A generation ago, pig farming was one of the main occupations in East Wind village, a spot located in China’s Jiangsu province. In Beishan, they sold sesame buns baked in clay ovens. Junpu village was slightly more modern, with its food processing work. Now East Wind has a bustling furniture industry, Beishan is home to at least one multi-million-dollar outdoor gear business, and one of Junpu’s big successes is selling denim.
All three are known as “Taobao villages,” rural communities where at least 10% of the population makes its living by selling products online—mostly on Taobao.com, the Alibaba-owned consumer-to-consumer marketplace. They’re part of a seismic shift happening across the Asia-Pacific region, led by China in particular, where millions of new buyers and sellers in previously unconnected rural communities are coming online, and helping to fuel a surge in e-commerce.
A report by Alibaba last year said there are now 211 Taobao villages, up from just 20 the year before. They’re home to some 70,000 merchants, and Alibaba is actively investing in growing those numbers.
Alibaba, which estimates the rural market will be worth 460 billion yuan ($74 billion) in 2016, is just one of numerous companies trying to cash in. JD.com, another major e-commerce player in China, sent a team on a six-month tour of the country, showing locals how to buy products on its site.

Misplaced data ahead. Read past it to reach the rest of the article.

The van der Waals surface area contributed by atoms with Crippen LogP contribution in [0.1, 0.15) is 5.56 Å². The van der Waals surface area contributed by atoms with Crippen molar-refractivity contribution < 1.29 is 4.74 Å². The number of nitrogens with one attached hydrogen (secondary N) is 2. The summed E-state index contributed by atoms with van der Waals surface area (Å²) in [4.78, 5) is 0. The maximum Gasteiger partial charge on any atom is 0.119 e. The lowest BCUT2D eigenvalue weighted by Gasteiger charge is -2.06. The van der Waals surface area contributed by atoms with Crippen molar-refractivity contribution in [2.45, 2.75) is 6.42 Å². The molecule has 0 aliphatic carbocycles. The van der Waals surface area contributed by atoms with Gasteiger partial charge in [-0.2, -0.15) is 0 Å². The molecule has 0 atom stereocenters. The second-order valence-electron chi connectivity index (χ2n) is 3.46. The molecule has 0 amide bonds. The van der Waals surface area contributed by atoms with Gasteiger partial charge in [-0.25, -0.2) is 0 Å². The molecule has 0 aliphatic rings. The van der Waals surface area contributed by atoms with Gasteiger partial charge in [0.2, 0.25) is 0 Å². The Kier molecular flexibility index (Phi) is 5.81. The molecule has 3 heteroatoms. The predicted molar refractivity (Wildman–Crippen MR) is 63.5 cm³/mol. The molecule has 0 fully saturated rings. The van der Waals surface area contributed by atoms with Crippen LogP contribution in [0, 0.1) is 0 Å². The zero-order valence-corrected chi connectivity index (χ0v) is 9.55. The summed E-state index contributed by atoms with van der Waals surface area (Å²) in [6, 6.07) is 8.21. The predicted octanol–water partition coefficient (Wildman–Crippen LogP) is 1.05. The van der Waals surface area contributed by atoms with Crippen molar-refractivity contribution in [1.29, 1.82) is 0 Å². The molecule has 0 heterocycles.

China’s rural population is so large that it will boost e-commerce numbers on a global scale as it comes online. According to a new report by research firm eMarketer, the country already has the world’s biggest audience of digital buyers: 407.6 million people, followed by the US with 171.8 million. By 2019, it’s expected to add another 139 million—especially from less urban places as internet access expands.
“For rural areas, when income starts to catch up, they’re the ones that are going to go online to buy everything, because they don’t have access,” Haixia Wang, vice president of forecasting for research firm eMarketer, tells Quartz. “There are no malls, and if you want to get access to brands, online might be the first choice.”
Though they don’t have the same level of wealth as their urban counterparts, shoppers in China’s less developed areas spend nearly as much on online purchases, and also spend a greater share of their disposable income, according to a 2013 report by research firm McKinsey. Their top categories for online shopping include apparel, tea, cosmetics, and food, according to Wang, and buying online is especially popular when local products don’t have the highest quality or safety standards, as is often the case for makeup and baby products.
E-commerce in rural China still faces some big challenges, namely infrastructure. In less developed areas, poor roads and conditions can make it difficult for retailers to distribute and deliver packages, for instance. And while rural Chinese are willing to spend online, they’re still relatively poor, which limits their purchasing power and the resources they can invest to build businesses.
Though e-commerce itself may be part of the solution. Alibaba estimates e-commerce created 280,000 job opportunities in rural China in 2014, and last July, the government picked 55 poor counties to get 20 million yuan each. The money was to help them develop their e-commerce industries in a bid to lower poverty.